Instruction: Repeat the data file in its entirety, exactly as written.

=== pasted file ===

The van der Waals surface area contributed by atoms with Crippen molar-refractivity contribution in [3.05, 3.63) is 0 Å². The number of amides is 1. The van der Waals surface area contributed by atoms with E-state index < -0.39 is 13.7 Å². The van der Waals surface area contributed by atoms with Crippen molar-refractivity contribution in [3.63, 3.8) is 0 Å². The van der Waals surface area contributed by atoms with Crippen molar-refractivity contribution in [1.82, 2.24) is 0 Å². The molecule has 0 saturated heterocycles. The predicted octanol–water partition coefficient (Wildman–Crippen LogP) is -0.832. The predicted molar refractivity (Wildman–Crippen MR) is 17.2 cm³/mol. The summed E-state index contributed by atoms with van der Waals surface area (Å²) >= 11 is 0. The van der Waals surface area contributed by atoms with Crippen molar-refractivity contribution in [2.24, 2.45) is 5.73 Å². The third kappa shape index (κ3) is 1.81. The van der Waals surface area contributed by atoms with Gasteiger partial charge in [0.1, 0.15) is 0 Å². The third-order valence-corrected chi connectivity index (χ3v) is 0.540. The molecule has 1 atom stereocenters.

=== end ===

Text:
The van der Waals surface area contributed by atoms with Crippen molar-refractivity contribution in [3.05, 3.63) is 0 Å². The number of amides is 1. The van der Waals surface area contributed by atoms with E-state index < -0.39 is 13.7 Å². The van der Waals surface area contributed by atoms with Crippen molar-refractivity contribution in [3.63, 3.8) is 0 Å². The van der Waals surface area contributed by atoms with Crippen molar-refractivity contribution in [1.82, 2.24) is 0 Å². The molecule has 0 saturated heterocycles. The predicted octanol–water partition coefficient (Wildman–Crippen LogP) is -0.832. The predicted molar refractivity (Wildman–Crippen MR) is 17.2 cm³/mol. The summed E-state index contributed by atoms with van der Waals surface area (Å²) >= 11 is 0. The van der Waals surface area contributed by atoms with Crippen molar-refractivity contribution in [2.24, 2.45) is 5.73 Å². The third kappa shape index (κ3) is 1.81. The van der Waals surface area contributed by atoms with Gasteiger partial charge in [0.1, 0.15) is 0 Å². The third-order valence-corrected chi connectivity index (χ3v) is 0.540. The molecule has 1 atom stereocenters.